"You can't Punjab Sir Andrew Lloyd Webber," said Crawford Phantom, aghast.
"Why not? He's got a neck, same as anyone else, hasn't he?"
"Well— that's debatable, but—"
Gerry Phantom found this funny, and snickered. The other phantoms turned and glared at him.
"Did you just— snicker?"
"You're a Phantom, you're not allowed to laugh!"
"Unless it is an evil demoniacal laugh! Only then is it acceptable!"
"Yes, like this!" Crawford Phantom gave a demonstration. "Mwahaa-ha-ha-haaa-ha-ha! Give it a go."
"Mwa-her-hic," said Gerry Phantom, developing a bad case of the hiccups.
Crawford Phantom groaned and Kay Erik clapped a hand to his forehead.
"You can't do anything right, can you?"
Gerry Phantom hiccuped again and offered, "The phan-girls like me."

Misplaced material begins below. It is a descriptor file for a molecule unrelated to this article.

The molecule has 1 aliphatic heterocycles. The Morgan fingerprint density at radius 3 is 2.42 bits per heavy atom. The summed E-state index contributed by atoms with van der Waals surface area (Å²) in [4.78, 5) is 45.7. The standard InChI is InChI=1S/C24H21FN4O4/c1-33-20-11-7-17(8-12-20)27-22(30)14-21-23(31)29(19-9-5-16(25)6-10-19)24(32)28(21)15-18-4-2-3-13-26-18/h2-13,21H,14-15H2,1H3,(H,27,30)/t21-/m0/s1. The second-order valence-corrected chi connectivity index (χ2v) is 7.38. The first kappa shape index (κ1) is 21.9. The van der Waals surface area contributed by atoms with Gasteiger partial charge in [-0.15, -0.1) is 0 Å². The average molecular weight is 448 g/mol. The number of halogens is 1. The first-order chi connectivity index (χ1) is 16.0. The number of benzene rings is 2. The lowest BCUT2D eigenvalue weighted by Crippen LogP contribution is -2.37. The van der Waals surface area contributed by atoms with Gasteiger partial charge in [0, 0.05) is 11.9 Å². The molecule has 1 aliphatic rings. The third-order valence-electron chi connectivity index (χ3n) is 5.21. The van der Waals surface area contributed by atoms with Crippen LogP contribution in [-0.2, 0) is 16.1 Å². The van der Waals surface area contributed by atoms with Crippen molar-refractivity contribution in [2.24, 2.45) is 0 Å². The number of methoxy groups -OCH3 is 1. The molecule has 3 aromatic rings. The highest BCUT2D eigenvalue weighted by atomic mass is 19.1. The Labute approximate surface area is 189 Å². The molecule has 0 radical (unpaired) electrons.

"So bloody what?"
"Well— they just do, that's all."
"Who bloody cares?"
Gerry Phantom nodded slowly, looking at Kay Erik. "You like to curse, don't you."
"So what if I bloody do?"
At that moment, there was a horrific noise from the other room. It sounded as if five hundred Christines had all descended to the lair beyond the lake and were trying to work out which Erik was which. Gerry Phantom rather bravely opened the door and found that this was, in fact, exactly what was happening.
The four Phantoms stared at the scene.
"Oh no—" they groaned.